By Joe Queijo
Benny Leonard is still considered by many to be the greatest lightweight of all-time. Leonard was a superb stylist who used his speed to dominate his foes and, unlike most pure boxers, could punch and had no problem slugging it out when necessary.
Leonard had won the world lightweight belt with a ninth round kayo of Welshman Freddie Welsh. In his first defence, he kayoed reigning featherweight kingpin Johnny Kilbane in three rounds before stopping dangerous top contender Charley White in eight, but nothing prepared him for the war to come against Richie Mitchell.
Mitchell was another top contender who had fought various champions and contenders during the day when the absence of a knockout resulted in a “no-decision,” where neither man claimed victory. He deserved his shot at the championship.
At the “World’s Most Famous Arena”, Leonard came out aggressively and quickly nailed the challenger with a sizzling combination, which dumped Mitchell on the canvas. The challenger got up hurt and was quickly stung by a hard right, which floored him for a second time.
The champion went in for the finish, but, to the astonishment of the New York crowd, got caught himself with a cracking right which dropped him heavily. Only the bell came to the rescue of a severely hurt Leonard.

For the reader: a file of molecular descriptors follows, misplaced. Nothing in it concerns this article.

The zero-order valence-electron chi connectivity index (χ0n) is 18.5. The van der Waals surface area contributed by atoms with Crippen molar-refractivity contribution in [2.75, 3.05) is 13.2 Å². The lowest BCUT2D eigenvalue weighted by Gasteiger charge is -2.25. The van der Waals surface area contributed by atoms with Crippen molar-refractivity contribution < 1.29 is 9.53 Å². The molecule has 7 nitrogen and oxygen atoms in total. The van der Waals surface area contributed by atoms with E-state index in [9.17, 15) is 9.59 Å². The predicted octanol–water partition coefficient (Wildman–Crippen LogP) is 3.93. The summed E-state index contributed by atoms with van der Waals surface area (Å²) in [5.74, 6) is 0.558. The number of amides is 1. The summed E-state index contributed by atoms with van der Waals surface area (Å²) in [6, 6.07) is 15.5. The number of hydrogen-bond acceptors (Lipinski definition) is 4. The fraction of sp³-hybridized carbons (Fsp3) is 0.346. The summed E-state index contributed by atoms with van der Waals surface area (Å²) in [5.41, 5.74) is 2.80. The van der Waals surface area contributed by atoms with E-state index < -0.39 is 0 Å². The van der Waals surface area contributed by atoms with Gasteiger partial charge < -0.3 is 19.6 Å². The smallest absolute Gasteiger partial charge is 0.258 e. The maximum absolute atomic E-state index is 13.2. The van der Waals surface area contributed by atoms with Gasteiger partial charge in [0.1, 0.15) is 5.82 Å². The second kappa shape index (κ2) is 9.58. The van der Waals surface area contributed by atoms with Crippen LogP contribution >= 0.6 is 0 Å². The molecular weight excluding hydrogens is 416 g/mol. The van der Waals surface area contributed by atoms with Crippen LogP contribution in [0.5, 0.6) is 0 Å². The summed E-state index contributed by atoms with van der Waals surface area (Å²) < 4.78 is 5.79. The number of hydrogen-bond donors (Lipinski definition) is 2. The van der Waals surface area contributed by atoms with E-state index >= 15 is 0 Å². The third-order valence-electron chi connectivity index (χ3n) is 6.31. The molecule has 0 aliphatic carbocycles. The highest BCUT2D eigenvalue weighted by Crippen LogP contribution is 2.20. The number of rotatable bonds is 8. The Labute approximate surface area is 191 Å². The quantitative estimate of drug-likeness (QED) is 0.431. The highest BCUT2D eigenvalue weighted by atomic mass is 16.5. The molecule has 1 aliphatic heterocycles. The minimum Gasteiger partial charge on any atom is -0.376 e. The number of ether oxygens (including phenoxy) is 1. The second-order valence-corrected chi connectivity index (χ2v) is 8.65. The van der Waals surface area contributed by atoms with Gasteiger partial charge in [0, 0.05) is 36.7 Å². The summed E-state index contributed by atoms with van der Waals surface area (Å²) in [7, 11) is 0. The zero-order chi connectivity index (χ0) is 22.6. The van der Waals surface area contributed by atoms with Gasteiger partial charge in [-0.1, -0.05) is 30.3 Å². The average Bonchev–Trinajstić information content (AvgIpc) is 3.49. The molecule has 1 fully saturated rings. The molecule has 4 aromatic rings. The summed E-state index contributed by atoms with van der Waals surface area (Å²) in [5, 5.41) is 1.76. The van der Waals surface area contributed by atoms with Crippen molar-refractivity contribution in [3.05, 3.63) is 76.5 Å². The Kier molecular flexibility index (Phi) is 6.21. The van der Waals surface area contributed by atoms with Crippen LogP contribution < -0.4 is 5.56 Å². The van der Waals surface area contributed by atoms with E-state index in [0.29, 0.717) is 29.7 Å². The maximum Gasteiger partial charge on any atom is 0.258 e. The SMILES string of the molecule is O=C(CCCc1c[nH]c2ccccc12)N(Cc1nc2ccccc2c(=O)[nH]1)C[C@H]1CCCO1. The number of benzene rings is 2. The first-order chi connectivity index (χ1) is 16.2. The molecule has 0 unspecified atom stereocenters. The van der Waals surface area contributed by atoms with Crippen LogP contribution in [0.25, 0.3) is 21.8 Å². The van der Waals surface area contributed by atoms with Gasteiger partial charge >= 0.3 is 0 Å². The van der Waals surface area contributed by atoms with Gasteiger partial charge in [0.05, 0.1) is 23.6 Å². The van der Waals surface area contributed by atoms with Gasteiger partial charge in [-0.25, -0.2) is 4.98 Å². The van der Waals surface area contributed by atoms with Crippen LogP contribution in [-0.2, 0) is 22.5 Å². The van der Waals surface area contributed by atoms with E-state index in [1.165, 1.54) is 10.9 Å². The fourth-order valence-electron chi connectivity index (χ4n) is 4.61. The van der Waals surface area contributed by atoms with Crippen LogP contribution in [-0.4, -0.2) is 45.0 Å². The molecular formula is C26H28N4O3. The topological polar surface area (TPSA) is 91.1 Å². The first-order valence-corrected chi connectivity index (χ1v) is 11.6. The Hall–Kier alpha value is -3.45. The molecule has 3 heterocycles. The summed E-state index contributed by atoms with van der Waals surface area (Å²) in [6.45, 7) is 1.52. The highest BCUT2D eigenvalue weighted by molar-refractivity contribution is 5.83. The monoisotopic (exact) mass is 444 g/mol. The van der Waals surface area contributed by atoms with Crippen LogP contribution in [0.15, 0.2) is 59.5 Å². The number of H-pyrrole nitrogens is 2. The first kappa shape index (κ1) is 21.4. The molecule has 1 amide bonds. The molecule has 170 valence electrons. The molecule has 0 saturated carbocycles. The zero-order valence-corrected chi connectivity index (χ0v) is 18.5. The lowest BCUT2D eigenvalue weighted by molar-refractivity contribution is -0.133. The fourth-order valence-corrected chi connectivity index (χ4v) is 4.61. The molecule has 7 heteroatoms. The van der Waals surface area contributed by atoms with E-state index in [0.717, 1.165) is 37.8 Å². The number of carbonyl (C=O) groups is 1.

Mitchell repeatedly caught Leonard with hard blows in the following rounds as the champion was still getting over his knockdown. But finally, at the start of the fourth, Leonard managed to get his snappy left jab working as he gradually began to outclass his ever-pursuing challenger.
As the match progressed, Mitchell could not handle Leonard’s speed as the champion ripped in well-placed counters and, in the sixth, a short right cross dropped the challenger. He quickly rose, but another barrage dropped him again. Once more the valiant Mitchell clambered to his feet, but the champion finished the fight by downing his opponent for the third time in the round to score an electrifying sixth round kayo.
Mitchell had fought the fight of his life and the loss took a lot out of him. He was surprisingly knocked out in a round by Rocky Kansas before being stopped twice by top contender Charley White, which duly ended his fistic career.
Leonard would outpoint and later stop future champ Rocky Kansas before outscoring big-hitting Lew Tendler to retire as undefeated champion.
The Wall Street crash would cause Leonard to make a financially motivated comeback, which saw him get kayoed by future welterweight champ Jimmy McClarnin in six in his final bout but, as the war with Mitchell illustrated, at his best he was one of the greatest ever.
Benny Leonard w rsf 6 Richie Mitchell, Madison Square Garden, New York, January 14, 1921. World lightweight title.